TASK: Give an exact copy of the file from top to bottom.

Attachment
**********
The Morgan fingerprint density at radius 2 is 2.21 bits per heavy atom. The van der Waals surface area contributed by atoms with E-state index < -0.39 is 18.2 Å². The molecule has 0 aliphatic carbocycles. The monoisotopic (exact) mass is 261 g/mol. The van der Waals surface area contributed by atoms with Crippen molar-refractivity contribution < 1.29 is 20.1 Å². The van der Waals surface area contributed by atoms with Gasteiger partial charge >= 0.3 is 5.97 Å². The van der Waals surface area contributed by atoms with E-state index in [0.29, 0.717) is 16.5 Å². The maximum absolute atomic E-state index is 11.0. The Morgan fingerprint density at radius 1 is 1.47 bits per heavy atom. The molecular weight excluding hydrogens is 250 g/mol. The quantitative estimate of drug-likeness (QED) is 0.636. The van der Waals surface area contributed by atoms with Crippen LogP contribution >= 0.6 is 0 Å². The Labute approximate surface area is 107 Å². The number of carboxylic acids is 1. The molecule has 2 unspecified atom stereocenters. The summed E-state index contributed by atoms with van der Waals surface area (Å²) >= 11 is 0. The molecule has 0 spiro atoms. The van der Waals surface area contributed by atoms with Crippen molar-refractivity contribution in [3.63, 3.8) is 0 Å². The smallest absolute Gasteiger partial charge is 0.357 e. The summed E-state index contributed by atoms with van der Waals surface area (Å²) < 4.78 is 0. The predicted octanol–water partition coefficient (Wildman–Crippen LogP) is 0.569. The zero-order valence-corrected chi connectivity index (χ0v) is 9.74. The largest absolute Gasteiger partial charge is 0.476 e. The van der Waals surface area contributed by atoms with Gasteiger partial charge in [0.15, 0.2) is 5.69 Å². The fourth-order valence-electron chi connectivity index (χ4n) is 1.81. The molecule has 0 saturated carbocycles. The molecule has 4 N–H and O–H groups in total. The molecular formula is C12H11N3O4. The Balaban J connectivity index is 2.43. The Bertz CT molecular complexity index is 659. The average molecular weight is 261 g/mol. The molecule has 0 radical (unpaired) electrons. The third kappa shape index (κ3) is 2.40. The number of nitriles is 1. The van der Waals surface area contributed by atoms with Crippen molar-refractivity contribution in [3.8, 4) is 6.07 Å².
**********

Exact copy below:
The Morgan fingerprint density at radius 2 is 2.21 bits per heavy atom. The van der Waals surface area contributed by atoms with E-state index < -0.39 is 18.2 Å². The molecule has 0 aliphatic carbocycles. The monoisotopic (exact) mass is 261 g/mol. The van der Waals surface area contributed by atoms with Crippen molar-refractivity contribution < 1.29 is 20.1 Å². The van der Waals surface area contributed by atoms with Gasteiger partial charge >= 0.3 is 5.97 Å². The van der Waals surface area contributed by atoms with E-state index in [0.29, 0.717) is 16.5 Å². The maximum absolute atomic E-state index is 11.0. The Morgan fingerprint density at radius 1 is 1.47 bits per heavy atom. The molecular weight excluding hydrogens is 250 g/mol. The quantitative estimate of drug-likeness (QED) is 0.636. The van der Waals surface area contributed by atoms with Crippen LogP contribution >= 0.6 is 0 Å². The Labute approximate surface area is 107 Å². The number of carboxylic acids is 1. The molecule has 2 unspecified atom stereocenters. The summed E-state index contributed by atoms with van der Waals surface area (Å²) >= 11 is 0. The molecule has 0 spiro atoms. The van der Waals surface area contributed by atoms with Crippen molar-refractivity contribution in [3.63, 3.8) is 0 Å². The smallest absolute Gasteiger partial charge is 0.357 e. The summed E-state index contributed by atoms with van der Waals surface area (Å²) < 4.78 is 0. The predicted octanol–water partition coefficient (Wildman–Crippen LogP) is 0.569. The zero-order valence-corrected chi connectivity index (χ0v) is 9.74. The largest absolute Gasteiger partial charge is 0.476 e. The van der Waals surface area contributed by atoms with Gasteiger partial charge in [0.15, 0.2) is 5.69 Å². The fourth-order valence-electron chi connectivity index (χ4n) is 1.81. The molecule has 0 saturated carbocycles. The molecule has 4 N–H and O–H groups in total. The molecular formula is C12H11N3O4. The Balaban J connectivity index is 2.43. The Bertz CT molecular complexity index is 659. The average molecular weight is 261 g/mol. The molecule has 0 radical (unpaired) electrons. The third kappa shape index (κ3) is 2.40. The number of nitriles is 1. The van der Waals surface area contributed by atoms with Crippen molar-refractivity contribution in [3.8, 4) is 6.07 Å².